Culture Fatigue ’04

Westbourne Studios, Acklam Road, London, Uk, 2004

Collaboration with Ania Bilon and ‘About7″


‘Interaction Through Disclosure, Culture Can Drive You Crazy’

By Mebrak TAREKE
London June 20, 2004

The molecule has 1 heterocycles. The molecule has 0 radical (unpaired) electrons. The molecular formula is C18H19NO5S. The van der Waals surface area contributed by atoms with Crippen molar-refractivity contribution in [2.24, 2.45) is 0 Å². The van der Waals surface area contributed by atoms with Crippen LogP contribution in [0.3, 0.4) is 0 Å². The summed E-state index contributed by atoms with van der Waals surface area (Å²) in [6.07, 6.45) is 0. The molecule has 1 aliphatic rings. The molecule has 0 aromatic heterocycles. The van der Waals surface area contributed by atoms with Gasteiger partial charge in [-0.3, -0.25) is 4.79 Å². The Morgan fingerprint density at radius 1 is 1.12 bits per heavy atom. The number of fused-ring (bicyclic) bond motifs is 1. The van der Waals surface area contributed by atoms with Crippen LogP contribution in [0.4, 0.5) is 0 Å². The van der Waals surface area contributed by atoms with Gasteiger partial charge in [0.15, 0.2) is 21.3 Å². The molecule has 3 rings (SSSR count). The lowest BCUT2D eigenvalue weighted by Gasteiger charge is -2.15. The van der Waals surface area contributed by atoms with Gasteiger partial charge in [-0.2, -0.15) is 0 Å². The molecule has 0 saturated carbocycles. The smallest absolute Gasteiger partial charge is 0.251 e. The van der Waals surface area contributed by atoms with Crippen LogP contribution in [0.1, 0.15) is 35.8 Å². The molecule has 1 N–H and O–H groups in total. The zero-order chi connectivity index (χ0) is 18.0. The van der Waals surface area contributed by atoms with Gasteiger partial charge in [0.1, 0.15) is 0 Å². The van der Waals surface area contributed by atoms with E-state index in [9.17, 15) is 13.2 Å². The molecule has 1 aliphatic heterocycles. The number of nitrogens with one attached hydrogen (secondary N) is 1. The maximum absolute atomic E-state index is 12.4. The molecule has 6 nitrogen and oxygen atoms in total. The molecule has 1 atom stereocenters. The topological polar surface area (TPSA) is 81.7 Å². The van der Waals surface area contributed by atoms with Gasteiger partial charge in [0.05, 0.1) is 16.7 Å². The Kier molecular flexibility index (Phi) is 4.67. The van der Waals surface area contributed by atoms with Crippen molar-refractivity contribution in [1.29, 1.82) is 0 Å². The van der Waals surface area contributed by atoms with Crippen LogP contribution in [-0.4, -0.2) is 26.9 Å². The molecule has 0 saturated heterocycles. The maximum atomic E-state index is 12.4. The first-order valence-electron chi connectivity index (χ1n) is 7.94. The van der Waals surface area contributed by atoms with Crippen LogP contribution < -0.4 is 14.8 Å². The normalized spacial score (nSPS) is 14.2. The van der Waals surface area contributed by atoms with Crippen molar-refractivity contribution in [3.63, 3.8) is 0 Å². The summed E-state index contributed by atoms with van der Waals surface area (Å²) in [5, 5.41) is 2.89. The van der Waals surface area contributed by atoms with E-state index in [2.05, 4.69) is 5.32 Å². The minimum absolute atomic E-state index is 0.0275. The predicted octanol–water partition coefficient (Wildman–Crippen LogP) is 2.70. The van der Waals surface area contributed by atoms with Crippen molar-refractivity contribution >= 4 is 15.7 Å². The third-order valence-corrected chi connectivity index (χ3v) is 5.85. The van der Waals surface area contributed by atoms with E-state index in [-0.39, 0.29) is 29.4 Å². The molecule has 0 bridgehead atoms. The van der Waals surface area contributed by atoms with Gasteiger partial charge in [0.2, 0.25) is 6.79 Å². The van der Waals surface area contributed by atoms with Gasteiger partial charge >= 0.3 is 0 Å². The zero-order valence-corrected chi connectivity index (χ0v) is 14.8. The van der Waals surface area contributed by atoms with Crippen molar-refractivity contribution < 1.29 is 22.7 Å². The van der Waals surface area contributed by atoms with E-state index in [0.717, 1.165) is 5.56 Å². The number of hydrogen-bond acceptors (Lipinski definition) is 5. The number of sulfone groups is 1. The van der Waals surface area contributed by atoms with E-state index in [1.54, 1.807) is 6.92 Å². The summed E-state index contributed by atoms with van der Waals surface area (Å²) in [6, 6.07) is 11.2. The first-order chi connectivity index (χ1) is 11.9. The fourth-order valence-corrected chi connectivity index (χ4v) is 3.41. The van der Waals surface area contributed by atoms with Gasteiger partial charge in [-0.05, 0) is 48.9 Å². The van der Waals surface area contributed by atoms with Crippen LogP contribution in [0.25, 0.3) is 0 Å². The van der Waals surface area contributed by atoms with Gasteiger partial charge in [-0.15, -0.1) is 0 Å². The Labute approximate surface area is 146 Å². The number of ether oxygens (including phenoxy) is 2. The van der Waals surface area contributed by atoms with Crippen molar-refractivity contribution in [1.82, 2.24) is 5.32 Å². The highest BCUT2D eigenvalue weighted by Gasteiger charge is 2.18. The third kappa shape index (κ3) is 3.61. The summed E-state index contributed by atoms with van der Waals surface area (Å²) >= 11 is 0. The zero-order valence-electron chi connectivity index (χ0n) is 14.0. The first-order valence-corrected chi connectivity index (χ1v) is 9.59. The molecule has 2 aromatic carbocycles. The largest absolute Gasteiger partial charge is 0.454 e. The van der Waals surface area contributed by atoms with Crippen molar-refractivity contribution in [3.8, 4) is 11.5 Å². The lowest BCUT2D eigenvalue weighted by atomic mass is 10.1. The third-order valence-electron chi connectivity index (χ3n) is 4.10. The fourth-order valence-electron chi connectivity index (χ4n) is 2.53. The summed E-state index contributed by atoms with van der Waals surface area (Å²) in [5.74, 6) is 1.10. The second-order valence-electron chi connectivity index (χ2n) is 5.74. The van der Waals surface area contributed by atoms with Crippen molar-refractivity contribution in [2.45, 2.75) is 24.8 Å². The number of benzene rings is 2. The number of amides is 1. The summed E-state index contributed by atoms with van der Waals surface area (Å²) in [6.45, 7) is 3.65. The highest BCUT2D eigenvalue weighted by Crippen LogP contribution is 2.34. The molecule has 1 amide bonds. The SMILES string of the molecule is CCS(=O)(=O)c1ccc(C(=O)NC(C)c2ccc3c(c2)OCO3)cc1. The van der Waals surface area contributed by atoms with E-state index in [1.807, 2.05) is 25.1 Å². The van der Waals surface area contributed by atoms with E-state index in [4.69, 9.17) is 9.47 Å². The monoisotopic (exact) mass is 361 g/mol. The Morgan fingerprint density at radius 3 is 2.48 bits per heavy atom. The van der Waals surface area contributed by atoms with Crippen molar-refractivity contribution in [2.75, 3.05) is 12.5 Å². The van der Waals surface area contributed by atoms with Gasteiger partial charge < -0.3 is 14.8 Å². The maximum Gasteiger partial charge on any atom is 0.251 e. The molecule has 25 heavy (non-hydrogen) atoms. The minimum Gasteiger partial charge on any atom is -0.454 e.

On that night I just found myself drifting through ‘Culture fatigue the show’04’ feeling completely unbothered by anything. It would only last from 8pm until 10 pm so I decided to get there early. Once I arrived all I could see were a whole lot of wooden paintings with sporadic smudges of ‘red head revenge’ female gentiles just strewn across the floor. There were clumps of people staring at them, in between sips of wine and clever conversations, wondering what to make of it all. After an unannounced thud Elena Ceccinato’s disheveled body was lying flat on the floor and completely still, on top of the stack of paintings. It all looked quite bizarre. Soon after, a string of morbid figures started to crawl through the crowd and towards the disarray of paintings. They all looked remarkably like a scene from Dante’s inferno, utterly self-absorbed in their neurotic movements yet in mournful synergy with one another. In between their screeches, slurs and silence a thick swath of desperate sadness was starting to caste itself over them. This certainly shocked the shit out of a bemused lot of tipsy trotters like myself who had probably never witnessed such graphic scenes of bedlam before. Then I realized, that this show was a clever satire of how exactly culture can drive us all crazy. It is something that gnaws away at us. It makes us feel like shit if we do or don’t buy into it. It never quite reveals itself but expects us to spawn of its subliminal do or die dictates. We are all confused by it and don’t really know what it means. But our modern ‘must haves’ mandate can’t do without it. ‘Culture Can Drive You Crazy’ certainly pushed me to my psychotic edge. It made me wonder why I am always busy trying to suss it all out.